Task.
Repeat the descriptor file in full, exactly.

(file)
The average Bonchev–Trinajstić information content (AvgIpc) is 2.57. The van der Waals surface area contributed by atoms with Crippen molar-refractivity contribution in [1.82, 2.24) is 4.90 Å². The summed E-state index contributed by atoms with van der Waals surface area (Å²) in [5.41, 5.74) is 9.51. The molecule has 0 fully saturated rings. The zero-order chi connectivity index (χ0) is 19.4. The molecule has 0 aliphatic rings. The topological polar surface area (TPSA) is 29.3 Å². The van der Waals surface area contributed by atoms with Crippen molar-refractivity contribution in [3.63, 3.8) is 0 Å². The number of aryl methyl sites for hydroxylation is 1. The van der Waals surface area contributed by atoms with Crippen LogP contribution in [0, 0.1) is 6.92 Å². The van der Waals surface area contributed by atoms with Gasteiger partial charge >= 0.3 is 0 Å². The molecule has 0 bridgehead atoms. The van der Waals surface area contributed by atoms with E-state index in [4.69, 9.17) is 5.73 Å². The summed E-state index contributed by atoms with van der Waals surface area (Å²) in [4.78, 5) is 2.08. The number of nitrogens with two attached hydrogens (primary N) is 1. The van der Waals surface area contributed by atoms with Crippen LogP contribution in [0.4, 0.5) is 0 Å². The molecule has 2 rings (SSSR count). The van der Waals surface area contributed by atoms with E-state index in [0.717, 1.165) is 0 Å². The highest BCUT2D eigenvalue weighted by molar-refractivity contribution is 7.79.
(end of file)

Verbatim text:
The average Bonchev–Trinajstić information content (AvgIpc) is 2.57. The van der Waals surface area contributed by atoms with Crippen molar-refractivity contribution in [1.82, 2.24) is 4.90 Å². The summed E-state index contributed by atoms with van der Waals surface area (Å²) in [5.41, 5.74) is 9.51. The molecule has 0 fully saturated rings. The zero-order chi connectivity index (χ0) is 19.4. The molecule has 0 aliphatic rings. The topological polar surface area (TPSA) is 29.3 Å². The van der Waals surface area contributed by atoms with Crippen molar-refractivity contribution in [3.63, 3.8) is 0 Å². The number of aryl methyl sites for hydroxylation is 1. The van der Waals surface area contributed by atoms with Crippen LogP contribution in [0, 0.1) is 6.92 Å². The van der Waals surface area contributed by atoms with Gasteiger partial charge >= 0.3 is 0 Å². The molecule has 0 bridgehead atoms. The van der Waals surface area contributed by atoms with E-state index in [4.69, 9.17) is 5.73 Å². The summed E-state index contributed by atoms with van der Waals surface area (Å²) in [4.78, 5) is 2.08. The number of nitrogens with two attached hydrogens (primary N) is 1. The van der Waals surface area contributed by atoms with Crippen LogP contribution in [0.4, 0.5) is 0 Å². The molecule has 2 rings (SSSR count). The van der Waals surface area contributed by atoms with E-state index in [0.717, 1.165) is 0 Å². The highest BCUT2D eigenvalue weighted by molar-refractivity contribution is 7.79.